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Re: Hiking Poles

Post by Davis2001r6 » Jan 18 2009 8:25 pm

Sissy or not I have no problem bringing poles. Especially on longer hikes with steep terrain, they power you up hill and save your knee's downhill. I've broke some UL Rei carbon poles, my Leki Super Makula's have lasted me a few years. Forget them one time heading for the Cactus to Clouds hike and bought some walmart poles for $14, they have worked for a few trips but can be hard to get to lock now.

Occasionally you can find the Leki's on sale for like $79, get the the ones with the handles that are angled forward, you wouldn't think it would make much of a difference but it does.

Sure there are some super light poles or carbon poles, golf club shaft homemade poles. But mine go through a lot of abuse In several cases I thought they would have snapped in half. Once again I think you get what you pay for.

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Re: Hiking Poles

Post by Jeffshadows » Jan 18 2009 8:37 pm

The Lekis are pretty good?
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Re: Hiking Poles

Post by big_load » Jan 18 2009 8:44 pm

I've always used Lekis but if I were buying today, I would go for Black Diamond. The flick-lock mechanism is easier to use in the cold and some people find that it holds better. A big consideration for me is folded length. They have to fit nicely in my pack or luggage for air travel.

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Re: Hiking Poles

Post by nonot » Jan 18 2009 8:48 pm

I use the walmart cheapies to shove the bushes and catclaw out of the way to make passage through the thorns, to beat the crap out of bushes and dead-poky things to clear the trail, and...occasionally, to help me hike by pushing myself along, mainly on the uphills.

I bought them after I had trouble with my knees on 15+ mile dayhikes on rocky/bouldery terrain and haven't had any pain since. After i had them I discovered the side-effect that they reduced the cuts to my body by probably 75%. Plus, when hiking down rivers and canyons, they're worth carrying when you slip on the algae covered rock and they prevent you splitting your skull open.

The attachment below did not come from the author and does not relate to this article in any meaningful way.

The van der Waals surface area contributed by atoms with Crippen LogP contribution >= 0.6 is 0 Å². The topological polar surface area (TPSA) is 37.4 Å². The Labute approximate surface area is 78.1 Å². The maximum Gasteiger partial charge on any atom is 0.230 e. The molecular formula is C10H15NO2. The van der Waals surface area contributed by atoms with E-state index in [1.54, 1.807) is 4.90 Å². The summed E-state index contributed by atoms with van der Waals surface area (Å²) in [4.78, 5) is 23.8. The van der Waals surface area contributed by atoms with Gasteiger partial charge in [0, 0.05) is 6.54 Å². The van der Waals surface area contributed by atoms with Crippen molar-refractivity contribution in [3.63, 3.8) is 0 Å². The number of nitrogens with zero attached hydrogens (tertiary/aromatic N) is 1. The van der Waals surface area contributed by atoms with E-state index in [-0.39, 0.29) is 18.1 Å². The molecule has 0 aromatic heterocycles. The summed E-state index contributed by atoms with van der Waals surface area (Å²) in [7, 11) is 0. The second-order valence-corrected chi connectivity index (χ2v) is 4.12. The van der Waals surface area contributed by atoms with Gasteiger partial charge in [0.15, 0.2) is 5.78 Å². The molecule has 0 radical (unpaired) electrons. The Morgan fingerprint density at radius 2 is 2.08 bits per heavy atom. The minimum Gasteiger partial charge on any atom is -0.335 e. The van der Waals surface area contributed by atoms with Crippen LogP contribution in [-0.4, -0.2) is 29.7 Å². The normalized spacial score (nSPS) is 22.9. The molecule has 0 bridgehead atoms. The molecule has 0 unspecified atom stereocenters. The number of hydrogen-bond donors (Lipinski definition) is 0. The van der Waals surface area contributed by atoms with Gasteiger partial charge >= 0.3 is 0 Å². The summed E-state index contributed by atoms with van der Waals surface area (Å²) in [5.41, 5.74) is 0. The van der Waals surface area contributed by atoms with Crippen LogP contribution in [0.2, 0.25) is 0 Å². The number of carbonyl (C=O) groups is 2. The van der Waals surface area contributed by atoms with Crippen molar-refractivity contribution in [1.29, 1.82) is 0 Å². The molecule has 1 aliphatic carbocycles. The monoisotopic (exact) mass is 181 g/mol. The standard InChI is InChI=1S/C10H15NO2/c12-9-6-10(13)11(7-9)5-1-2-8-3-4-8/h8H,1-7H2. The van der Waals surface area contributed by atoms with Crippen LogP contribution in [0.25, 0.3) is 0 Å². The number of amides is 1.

If you are as rough on your gear as me, buy the walmart ones, but if you treat your stuff with respect, buy something better.
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big_load
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Re: Hiking Poles

Post by big_load » Jan 18 2009 9:19 pm

nonot wrote:After i had them I discovered the side-effect that they reduced the cuts to my body by probably 75%.
Yeah, they're great for working through brush.

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Re: Hiking Poles

Post by Hoffmaster » Jan 18 2009 9:41 pm

big_load wrote:I've always used Lekis but if I were buying today, I would go for Black Diamond. The flick-lock mechanism is easier to use in the cold and some people find that it holds better. A big consideration for me is folded length. They have to fit nicely in my pack or luggage for air travel.
My wife has a pair of these and has had exactly the opposite experience. They collapse without warning all of time. But I have a pair of Lekis that have a broken twist mechanism. I've been using them years for years like that. So I guess they all have design flaws, so you just take your chances really.

I remember being skeptical about trekking poles before I used them. My first trip with them was Hellsgate to Tonto Creek. After the first mile or so I got used to them and I can't imagine going on a long hike without them... unless the hike is flat. Poles make climbing hills feel easier, and they make descending steep loose slopes a lot more secure. Plus, studies have shown that using trekking poles burns more calories, even though it is perceived as less effort. Bonus!

I never felt like a "sissy" when using trekking poles. I've been on plenty of hikes, especially in the Grand Canyon, where I felt that a person would be an idiot for not using trekking poles.